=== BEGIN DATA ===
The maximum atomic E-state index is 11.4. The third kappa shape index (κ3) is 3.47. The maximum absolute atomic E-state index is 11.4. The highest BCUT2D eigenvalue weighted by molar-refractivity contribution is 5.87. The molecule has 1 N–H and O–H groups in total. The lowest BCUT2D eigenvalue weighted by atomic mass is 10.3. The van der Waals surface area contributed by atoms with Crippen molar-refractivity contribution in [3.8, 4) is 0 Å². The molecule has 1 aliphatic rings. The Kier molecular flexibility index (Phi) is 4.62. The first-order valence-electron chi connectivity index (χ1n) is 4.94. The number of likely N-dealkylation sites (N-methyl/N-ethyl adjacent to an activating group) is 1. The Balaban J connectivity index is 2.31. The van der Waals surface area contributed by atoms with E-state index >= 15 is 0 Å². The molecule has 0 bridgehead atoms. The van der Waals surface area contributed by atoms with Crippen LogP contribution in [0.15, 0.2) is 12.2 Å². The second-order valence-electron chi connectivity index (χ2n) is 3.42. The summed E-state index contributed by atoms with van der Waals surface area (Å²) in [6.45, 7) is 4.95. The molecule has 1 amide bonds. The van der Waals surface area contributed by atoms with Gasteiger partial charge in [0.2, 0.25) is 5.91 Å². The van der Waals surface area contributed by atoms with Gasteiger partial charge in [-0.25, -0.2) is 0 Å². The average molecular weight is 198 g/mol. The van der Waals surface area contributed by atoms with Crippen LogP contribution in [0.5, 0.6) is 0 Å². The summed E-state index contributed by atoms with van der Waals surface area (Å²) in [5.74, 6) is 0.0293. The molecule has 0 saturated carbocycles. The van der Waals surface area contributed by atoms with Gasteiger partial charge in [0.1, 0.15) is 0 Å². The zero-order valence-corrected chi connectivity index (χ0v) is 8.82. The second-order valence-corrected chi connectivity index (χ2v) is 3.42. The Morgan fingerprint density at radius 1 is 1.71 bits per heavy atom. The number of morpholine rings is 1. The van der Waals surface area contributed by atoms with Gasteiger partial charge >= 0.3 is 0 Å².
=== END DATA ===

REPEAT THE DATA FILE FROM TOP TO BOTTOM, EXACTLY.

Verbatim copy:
The maximum atomic E-state index is 11.4. The third kappa shape index (κ3) is 3.47. The maximum absolute atomic E-state index is 11.4. The highest BCUT2D eigenvalue weighted by molar-refractivity contribution is 5.87. The molecule has 1 N–H and O–H groups in total. The lowest BCUT2D eigenvalue weighted by atomic mass is 10.3. The van der Waals surface area contributed by atoms with Crippen molar-refractivity contribution in [3.8, 4) is 0 Å². The molecule has 1 aliphatic rings. The Kier molecular flexibility index (Phi) is 4.62. The first-order valence-electron chi connectivity index (χ1n) is 4.94. The number of likely N-dealkylation sites (N-methyl/N-ethyl adjacent to an activating group) is 1. The Balaban J connectivity index is 2.31. The van der Waals surface area contributed by atoms with E-state index >= 15 is 0 Å². The molecule has 0 bridgehead atoms. The van der Waals surface area contributed by atoms with Crippen LogP contribution in [0.15, 0.2) is 12.2 Å². The second-order valence-electron chi connectivity index (χ2n) is 3.42. The summed E-state index contributed by atoms with van der Waals surface area (Å²) in [6.45, 7) is 4.95. The molecule has 1 amide bonds. The van der Waals surface area contributed by atoms with Gasteiger partial charge in [0.2, 0.25) is 5.91 Å². The van der Waals surface area contributed by atoms with Gasteiger partial charge in [-0.25, -0.2) is 0 Å². The average molecular weight is 198 g/mol. The van der Waals surface area contributed by atoms with Crippen LogP contribution in [0.5, 0.6) is 0 Å². The summed E-state index contributed by atoms with van der Waals surface area (Å²) in [5.74, 6) is 0.0293. The molecule has 0 saturated carbocycles. The van der Waals surface area contributed by atoms with Gasteiger partial charge in [0.1, 0.15) is 0 Å². The zero-order valence-corrected chi connectivity index (χ0v) is 8.82. The second-order valence-corrected chi connectivity index (χ2v) is 3.42. The Morgan fingerprint density at radius 1 is 1.71 bits per heavy atom. The number of morpholine rings is 1. The van der Waals surface area contributed by atoms with Gasteiger partial charge >= 0.3 is 0 Å².